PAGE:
The ‘Magic’ behind Fast Charging

The Idea for this post struck me on a hot summer day here in California, it was a 100F outside and my phone mounted on the car dashboard wouldn’t charge as fast(like 1% in like 30 minutes) although the phone indicated that it was in fast charge mode and I could not see any other issues with the charger or the charging cable, maybe the heat was affecting the charge rate?, I had to find out for myself.

There are two broad Fast charging technologies out there, Qualcomm’s QuickCharge and Oppo’s VOOC charging. Most mainstream smartphone brands use Quickcharge, while smartphone brands like Oppo and One plus use VOOC based charging technology. Both technologies are really interesting and solve the same problem using different approaches. This post is primarily about  Qualcomm’s quick charge 2.0, which was implemented in the Galaxy Note 4(circa 2014) that I had on hand. Newer phones use QC 3.0 or more recently QC 4.0.

Instrumentation: 

I came across this really neat little LTC2943 chip from Linear Tech (now part of Analog Devices). I think the target application for this chip is laptop Lithium Ion battery charge monitoring, but it should work well for this application.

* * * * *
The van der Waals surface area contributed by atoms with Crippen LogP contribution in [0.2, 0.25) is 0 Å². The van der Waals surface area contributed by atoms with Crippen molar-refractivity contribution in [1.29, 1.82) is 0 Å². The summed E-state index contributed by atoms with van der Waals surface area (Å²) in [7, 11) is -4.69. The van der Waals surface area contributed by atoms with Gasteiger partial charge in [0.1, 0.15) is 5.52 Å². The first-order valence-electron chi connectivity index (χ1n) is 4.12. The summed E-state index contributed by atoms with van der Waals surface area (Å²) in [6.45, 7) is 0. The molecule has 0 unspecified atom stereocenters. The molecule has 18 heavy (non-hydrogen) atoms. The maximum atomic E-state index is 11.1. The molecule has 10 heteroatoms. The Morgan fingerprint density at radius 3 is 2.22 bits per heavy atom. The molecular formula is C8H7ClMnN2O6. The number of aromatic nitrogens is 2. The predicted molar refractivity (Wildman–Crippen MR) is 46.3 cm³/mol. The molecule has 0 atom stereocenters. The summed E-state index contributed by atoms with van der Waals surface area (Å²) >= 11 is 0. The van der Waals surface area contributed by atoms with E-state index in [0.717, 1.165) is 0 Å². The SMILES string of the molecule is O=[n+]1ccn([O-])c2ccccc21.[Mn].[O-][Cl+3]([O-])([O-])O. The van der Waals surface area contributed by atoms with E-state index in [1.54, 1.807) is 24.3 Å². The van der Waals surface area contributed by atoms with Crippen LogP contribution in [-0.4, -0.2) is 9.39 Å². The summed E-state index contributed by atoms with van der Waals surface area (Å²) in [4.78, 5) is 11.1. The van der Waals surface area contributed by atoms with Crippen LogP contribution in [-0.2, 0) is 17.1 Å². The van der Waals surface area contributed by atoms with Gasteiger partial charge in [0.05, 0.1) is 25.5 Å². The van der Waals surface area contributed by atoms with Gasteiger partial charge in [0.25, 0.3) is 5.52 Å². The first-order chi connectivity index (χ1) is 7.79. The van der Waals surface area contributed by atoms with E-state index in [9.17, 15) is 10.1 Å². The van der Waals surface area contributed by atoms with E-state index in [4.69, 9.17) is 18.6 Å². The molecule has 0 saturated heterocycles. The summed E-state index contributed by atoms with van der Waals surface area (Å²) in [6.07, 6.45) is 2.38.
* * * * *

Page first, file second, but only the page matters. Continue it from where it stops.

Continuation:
The schematic is as shown below, basically, the Rsense is hooked in between the Charger Side Vbus and the Phone side Vbus

FastChargeMonitoringSchematic

 

I then needed a device that could talk to the LTC2943 and log the data to my computer over USB. Some Arduino code running on the Atmel Atmega328p Xplained Mini did the trick. The Xplained board also has debugging capabilities which made prototyping easier. the debugger onboard can also act as a USB to serial bridge so all I needed to do was ensure the output in proper format and I could copy the data from the serial terminal to a CSV for easier processing.

qc2.0_setup

The actual breadboard setup(this is a quick and dirty setup that I came up with, worked well for this test)

Once the instrumentation was in place I basically ran the test twice once with quick charge enabled and once without.

Analysis:

I wrote some quick python code to analyze the data from the two test runs. Check the screen capture below for the results

A few quick observations from the data (tl;dr):

  1. Quick charge seems to violate the USB Vbus voltage spec
  2. Quick charge uses the D+ and D- for voltage negotiation, hence you wouldn’t risk damaging a non-QC device by plugging into a QC compatible charger
    1. qc2.0LUT
  3. Quick charge algorithm seems to back’s off on the current under the following conditions
    1. When the phone is being used or if the battery is being loaded above a certain threshold
    2. when the temperature crosses a certain threshold, this is to prevent battery over heating
  4. Quick charge is less efficient than regular USB charging, this is evident from the higher amount of heat being dissipated by the end device

 

Additional references

  1. Interesting TI app note on implementing QC 2.0
  2. Github link to the firmware/software/hardware used for this experiment: https://github.com/hmms/fast-charge-analysis 

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